Over the years, several attempts have been made to resolve the Israeli-Palestinian conflict. Nevertheless, the confrontation remains, among other things because no solution has been found to the problem of the Palestinian refugees from 1948, because of the Israeli occupation and Palestinian terrorism in the West Bank and Gaza Strip. These problems perpetuate Israel's ongoing strengthening at the expense of Palestine. The 1990s' peace process did not try to change the structure of the relationship between the nations, but only to set a border and separate between them, and this was one of the reasons why it failed.

Only when Israel and Palestine can grow stronger together, will there be enough trust to lead the way to solving the conflict. Thus, we need to create an equation of mutual prosperity, based on the historical rights of both sides, without requiring either of them to leave its fate in the hands of the other.

Regarding borders and security, we believe that the Israeli communities in the West Bank have the potential to be part of the solution to the Israeli-Palestinian conflict, and even to strengthen Israel's security and the Jewish connection to their historic land. However, today, in practice, the Israeli settlements in the West Bank violate Palestinian rights, international law and also the cohesion of the Jewish people. In our opinion, it is impossible to continue with this reality. We believe that change should be made through creative ideas about the Settlements and the Right of Return.

Therefore, we propose a social and political process that would last 50 years: Immediately upon signing of the political agreement, and as soon as possible, a separate Palestinian state alongside Israel will be established within the 1967 borders. The Palestinian government will give the Israeli citizens living in the West Bank the option to stay at their homes, under Palestinian law, as citizens with equal rights and duties and with a non-territorial Jewish autonomy for religious and cultural education - or to be evacuated. Israel on its part will pay compensation to the to the entire settler community, and especially to those who will be evacuated or will choose to leave their homes.

The security responsibility will be passed on to the Palestinians, but the IDF will remain in the limited perimeter defense of the settlements. A substantiated cause for any kind of threat for the wellbeing of Israeli citizens will allow the IDF independent entry into all territories of the Palestinian state for recurrent time periods under international supervision. After a probation period and according to the situation that arises, the IDF will withdraw and be allowed to enter the territories only in a state of emergency.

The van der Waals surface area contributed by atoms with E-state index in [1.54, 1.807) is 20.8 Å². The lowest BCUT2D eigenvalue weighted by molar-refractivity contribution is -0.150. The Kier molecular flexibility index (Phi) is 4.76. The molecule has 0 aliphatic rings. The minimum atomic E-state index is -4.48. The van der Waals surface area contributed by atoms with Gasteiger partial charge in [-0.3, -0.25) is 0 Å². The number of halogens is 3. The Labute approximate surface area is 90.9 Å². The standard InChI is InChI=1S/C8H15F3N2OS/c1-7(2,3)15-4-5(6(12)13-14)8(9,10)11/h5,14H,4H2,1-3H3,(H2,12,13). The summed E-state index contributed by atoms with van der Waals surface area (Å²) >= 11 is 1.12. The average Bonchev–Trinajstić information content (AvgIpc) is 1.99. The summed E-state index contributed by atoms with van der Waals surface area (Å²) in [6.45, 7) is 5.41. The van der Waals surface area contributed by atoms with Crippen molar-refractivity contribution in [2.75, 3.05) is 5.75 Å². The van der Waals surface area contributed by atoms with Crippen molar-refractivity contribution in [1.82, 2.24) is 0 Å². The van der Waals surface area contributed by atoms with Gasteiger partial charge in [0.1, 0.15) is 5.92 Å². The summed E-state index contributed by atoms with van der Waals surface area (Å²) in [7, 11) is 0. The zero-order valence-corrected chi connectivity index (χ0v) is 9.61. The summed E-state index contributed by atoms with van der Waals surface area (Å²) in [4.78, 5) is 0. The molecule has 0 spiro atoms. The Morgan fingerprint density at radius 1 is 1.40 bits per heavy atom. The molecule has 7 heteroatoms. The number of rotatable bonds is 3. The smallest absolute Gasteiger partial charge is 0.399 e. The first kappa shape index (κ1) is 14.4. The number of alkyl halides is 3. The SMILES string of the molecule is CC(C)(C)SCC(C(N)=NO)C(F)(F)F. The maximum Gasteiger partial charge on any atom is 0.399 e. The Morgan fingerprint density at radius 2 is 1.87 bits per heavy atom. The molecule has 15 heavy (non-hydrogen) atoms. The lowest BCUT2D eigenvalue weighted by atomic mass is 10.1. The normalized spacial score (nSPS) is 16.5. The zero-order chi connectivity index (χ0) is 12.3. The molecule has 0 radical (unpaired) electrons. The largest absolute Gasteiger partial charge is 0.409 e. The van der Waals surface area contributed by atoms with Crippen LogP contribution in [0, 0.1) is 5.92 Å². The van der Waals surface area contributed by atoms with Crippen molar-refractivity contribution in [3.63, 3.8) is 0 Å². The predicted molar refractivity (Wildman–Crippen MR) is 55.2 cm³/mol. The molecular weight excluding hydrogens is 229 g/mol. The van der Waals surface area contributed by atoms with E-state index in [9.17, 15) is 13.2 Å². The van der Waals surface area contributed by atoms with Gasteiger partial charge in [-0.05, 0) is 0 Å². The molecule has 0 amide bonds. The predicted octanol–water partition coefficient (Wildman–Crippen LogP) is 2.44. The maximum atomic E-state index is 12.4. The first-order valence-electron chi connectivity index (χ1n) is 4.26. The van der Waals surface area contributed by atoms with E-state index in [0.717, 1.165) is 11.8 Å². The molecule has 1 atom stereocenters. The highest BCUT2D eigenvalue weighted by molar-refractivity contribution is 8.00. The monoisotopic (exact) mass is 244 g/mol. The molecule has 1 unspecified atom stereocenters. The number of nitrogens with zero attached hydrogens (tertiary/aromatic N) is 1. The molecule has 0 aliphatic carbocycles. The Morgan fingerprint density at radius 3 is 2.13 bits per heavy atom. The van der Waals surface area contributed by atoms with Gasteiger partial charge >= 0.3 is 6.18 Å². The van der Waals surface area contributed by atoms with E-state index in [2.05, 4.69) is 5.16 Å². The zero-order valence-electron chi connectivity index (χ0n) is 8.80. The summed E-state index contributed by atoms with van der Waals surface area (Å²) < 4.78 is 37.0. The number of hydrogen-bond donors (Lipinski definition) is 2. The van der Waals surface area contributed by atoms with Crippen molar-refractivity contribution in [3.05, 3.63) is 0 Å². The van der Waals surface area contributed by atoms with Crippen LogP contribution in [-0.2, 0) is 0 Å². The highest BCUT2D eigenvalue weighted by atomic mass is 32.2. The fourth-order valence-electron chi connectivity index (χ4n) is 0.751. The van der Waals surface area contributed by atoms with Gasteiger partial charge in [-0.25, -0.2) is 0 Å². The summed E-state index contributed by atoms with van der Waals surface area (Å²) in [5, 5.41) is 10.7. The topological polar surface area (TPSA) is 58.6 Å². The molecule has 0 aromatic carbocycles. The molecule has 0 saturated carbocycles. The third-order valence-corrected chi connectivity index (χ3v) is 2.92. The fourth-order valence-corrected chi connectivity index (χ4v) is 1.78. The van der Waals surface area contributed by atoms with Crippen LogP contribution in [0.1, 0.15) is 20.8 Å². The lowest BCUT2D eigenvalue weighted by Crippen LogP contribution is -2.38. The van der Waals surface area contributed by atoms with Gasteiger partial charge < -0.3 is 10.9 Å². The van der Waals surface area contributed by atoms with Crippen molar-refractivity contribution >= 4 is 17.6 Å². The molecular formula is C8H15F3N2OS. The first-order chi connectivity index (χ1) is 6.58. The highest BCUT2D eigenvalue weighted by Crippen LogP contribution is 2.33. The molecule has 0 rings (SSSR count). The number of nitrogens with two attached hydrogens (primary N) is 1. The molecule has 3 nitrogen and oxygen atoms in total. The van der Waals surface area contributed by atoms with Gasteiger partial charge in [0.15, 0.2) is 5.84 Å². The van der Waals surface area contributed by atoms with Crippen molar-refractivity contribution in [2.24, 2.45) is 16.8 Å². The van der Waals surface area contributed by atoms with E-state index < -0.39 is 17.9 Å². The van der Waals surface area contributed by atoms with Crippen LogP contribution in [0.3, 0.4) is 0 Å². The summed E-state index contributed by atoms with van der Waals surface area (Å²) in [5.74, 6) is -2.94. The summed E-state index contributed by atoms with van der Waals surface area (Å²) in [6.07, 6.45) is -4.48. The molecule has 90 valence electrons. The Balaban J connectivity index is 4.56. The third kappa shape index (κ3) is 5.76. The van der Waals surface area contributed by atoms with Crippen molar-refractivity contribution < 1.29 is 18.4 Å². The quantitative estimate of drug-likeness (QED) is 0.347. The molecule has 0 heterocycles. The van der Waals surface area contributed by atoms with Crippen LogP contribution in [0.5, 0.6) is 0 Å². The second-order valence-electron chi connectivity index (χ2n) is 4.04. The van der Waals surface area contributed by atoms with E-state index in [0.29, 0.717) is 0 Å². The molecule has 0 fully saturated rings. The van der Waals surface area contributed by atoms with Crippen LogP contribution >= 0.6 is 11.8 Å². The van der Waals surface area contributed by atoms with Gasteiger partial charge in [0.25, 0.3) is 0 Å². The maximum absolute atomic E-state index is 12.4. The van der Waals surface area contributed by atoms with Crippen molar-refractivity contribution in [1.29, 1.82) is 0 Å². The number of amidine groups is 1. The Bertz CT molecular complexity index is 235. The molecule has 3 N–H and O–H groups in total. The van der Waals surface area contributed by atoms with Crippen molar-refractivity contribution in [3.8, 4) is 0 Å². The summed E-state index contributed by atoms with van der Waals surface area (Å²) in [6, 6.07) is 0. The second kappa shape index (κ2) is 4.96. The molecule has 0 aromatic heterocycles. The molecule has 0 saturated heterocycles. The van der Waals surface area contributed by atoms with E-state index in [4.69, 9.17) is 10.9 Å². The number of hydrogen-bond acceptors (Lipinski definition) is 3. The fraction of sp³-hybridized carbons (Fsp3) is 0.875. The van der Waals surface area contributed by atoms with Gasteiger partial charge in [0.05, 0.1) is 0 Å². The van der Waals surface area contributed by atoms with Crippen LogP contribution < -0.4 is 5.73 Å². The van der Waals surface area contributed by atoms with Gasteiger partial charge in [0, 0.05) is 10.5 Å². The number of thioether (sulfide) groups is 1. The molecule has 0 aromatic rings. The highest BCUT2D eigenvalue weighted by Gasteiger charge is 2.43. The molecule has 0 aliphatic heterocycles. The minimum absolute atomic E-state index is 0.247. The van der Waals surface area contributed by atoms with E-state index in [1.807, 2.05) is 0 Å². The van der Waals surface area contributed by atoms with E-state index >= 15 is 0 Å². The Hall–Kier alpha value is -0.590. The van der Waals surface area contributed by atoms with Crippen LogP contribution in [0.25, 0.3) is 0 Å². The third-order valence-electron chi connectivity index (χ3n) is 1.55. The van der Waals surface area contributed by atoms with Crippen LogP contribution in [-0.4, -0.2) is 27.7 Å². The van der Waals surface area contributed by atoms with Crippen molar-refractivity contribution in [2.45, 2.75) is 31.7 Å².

Regarding the Right of Return, Israel will recognize the Palestinian Right of Return, and every refugee will be allowed to choose whether to accept Israel's law and authority and wait his/her turn to become an Israeli citizen, move to the Palestinian state, or receive compensation.

However, the naturalization of the Palestinian refugees in Israel will be limited, in order to maintain a solid Jewish majority of 70% of all Israeli citizens, and they will be properly and gradually absorbed by establishing new Palestinian settlements or being integrated into existing ones. The outline for the civil status of Israeli citizens in Palestine and for the compensation to Palestinians for past events will be discussed within the agreement of the Israeli and Palestinian governments. At the end of the political process, the citizens of both countries will be allowed to carry out social and economic cooperation, fully and freely.

Regarding Jerusalem, East Jerusalem will be the capital of Palestine, and West Jerusalem will be the capital of Israel. Due to the fierce dispute over sovereignty in the Temple Mount compound, and in order to avoid the dead end in which we are at present, it should be agreed that any solution regarding the future of the compound will be decided upon with full agreement between the parties concerned and not imposed by anyone. Therefore, we propose that the Al-Aqsa compound be transferred to full Palestinian sovereignty, and a state institution for the Jewish heritage in Jerusalem be built next to the southern wall, outside the mosque compound. The State of Israel will subsequently make a formal request to the Palestinian State to allocate a prayer area for Jews on the Temple Mount and to allow the Israeli Antiquities Authority to carry out archeological excavations there. The Palestinians will either refuse or grant the request, according to their position. This solution is much better than the current situation today.